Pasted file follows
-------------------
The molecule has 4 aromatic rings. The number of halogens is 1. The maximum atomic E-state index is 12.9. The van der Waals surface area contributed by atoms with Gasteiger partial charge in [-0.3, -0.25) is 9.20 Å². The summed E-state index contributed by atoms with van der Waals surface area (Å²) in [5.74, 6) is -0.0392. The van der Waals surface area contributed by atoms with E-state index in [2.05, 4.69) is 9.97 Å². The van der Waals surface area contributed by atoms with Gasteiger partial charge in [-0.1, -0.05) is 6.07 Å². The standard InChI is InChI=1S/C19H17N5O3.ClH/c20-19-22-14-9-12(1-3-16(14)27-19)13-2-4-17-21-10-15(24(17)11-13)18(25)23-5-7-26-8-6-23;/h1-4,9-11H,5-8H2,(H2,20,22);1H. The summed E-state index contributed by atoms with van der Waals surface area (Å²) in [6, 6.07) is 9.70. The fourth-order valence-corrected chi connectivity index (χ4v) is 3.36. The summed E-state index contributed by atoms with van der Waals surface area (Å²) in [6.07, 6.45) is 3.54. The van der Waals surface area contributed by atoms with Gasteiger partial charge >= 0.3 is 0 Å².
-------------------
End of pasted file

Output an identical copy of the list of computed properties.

The molecule has 4 aromatic rings. The number of halogens is 1. The maximum atomic E-state index is 12.9. The van der Waals surface area contributed by atoms with Gasteiger partial charge in [-0.3, -0.25) is 9.20 Å². The summed E-state index contributed by atoms with van der Waals surface area (Å²) in [5.74, 6) is -0.0392. The van der Waals surface area contributed by atoms with E-state index in [2.05, 4.69) is 9.97 Å². The van der Waals surface area contributed by atoms with Gasteiger partial charge in [-0.1, -0.05) is 6.07 Å². The standard InChI is InChI=1S/C19H17N5O3.ClH/c20-19-22-14-9-12(1-3-16(14)27-19)13-2-4-17-21-10-15(24(17)11-13)18(25)23-5-7-26-8-6-23;/h1-4,9-11H,5-8H2,(H2,20,22);1H. The summed E-state index contributed by atoms with van der Waals surface area (Å²) in [6, 6.07) is 9.70. The fourth-order valence-corrected chi connectivity index (χ4v) is 3.36. The summed E-state index contributed by atoms with van der Waals surface area (Å²) in [6.07, 6.45) is 3.54. The van der Waals surface area contributed by atoms with Gasteiger partial charge >= 0.3 is 0 Å².